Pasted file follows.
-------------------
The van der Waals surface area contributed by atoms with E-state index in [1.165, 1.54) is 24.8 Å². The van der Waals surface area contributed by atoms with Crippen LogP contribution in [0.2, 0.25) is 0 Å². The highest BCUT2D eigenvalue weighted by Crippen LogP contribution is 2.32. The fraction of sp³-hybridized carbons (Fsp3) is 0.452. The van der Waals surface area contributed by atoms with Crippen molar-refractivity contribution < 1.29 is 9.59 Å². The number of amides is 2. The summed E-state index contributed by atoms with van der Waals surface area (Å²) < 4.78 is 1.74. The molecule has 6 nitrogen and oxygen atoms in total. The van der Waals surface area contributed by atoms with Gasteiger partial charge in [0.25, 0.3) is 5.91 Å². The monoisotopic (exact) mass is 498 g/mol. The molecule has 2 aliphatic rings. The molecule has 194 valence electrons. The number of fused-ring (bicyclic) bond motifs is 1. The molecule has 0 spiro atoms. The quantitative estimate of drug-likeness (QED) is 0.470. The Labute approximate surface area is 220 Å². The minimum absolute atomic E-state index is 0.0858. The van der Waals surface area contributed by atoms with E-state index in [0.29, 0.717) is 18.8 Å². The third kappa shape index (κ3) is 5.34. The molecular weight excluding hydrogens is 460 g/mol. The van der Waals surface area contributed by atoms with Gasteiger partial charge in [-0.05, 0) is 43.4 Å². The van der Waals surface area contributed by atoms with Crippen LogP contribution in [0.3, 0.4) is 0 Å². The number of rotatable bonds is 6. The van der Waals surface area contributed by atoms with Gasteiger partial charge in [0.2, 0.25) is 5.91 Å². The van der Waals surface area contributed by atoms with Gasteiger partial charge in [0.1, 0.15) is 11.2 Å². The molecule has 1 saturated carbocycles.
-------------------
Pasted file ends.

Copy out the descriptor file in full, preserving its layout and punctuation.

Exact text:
The van der Waals surface area contributed by atoms with E-state index in [1.165, 1.54) is 24.8 Å². The van der Waals surface area contributed by atoms with Crippen LogP contribution in [0.2, 0.25) is 0 Å². The highest BCUT2D eigenvalue weighted by Crippen LogP contribution is 2.32. The fraction of sp³-hybridized carbons (Fsp3) is 0.452. The van der Waals surface area contributed by atoms with Crippen molar-refractivity contribution < 1.29 is 9.59 Å². The number of amides is 2. The summed E-state index contributed by atoms with van der Waals surface area (Å²) < 4.78 is 1.74. The molecule has 6 nitrogen and oxygen atoms in total. The van der Waals surface area contributed by atoms with Gasteiger partial charge in [0.25, 0.3) is 5.91 Å². The monoisotopic (exact) mass is 498 g/mol. The molecule has 2 aliphatic rings. The molecule has 194 valence electrons. The number of fused-ring (bicyclic) bond motifs is 1. The molecule has 0 spiro atoms. The quantitative estimate of drug-likeness (QED) is 0.470. The Labute approximate surface area is 220 Å². The minimum absolute atomic E-state index is 0.0858. The van der Waals surface area contributed by atoms with E-state index in [0.29, 0.717) is 18.8 Å². The third kappa shape index (κ3) is 5.34. The molecular weight excluding hydrogens is 460 g/mol. The van der Waals surface area contributed by atoms with Gasteiger partial charge in [-0.05, 0) is 43.4 Å². The van der Waals surface area contributed by atoms with Crippen LogP contribution in [0.3, 0.4) is 0 Å². The number of rotatable bonds is 6. The van der Waals surface area contributed by atoms with Gasteiger partial charge in [0.2, 0.25) is 5.91 Å². The van der Waals surface area contributed by atoms with Gasteiger partial charge in [0.1, 0.15) is 11.2 Å². The molecule has 1 saturated carbocycles.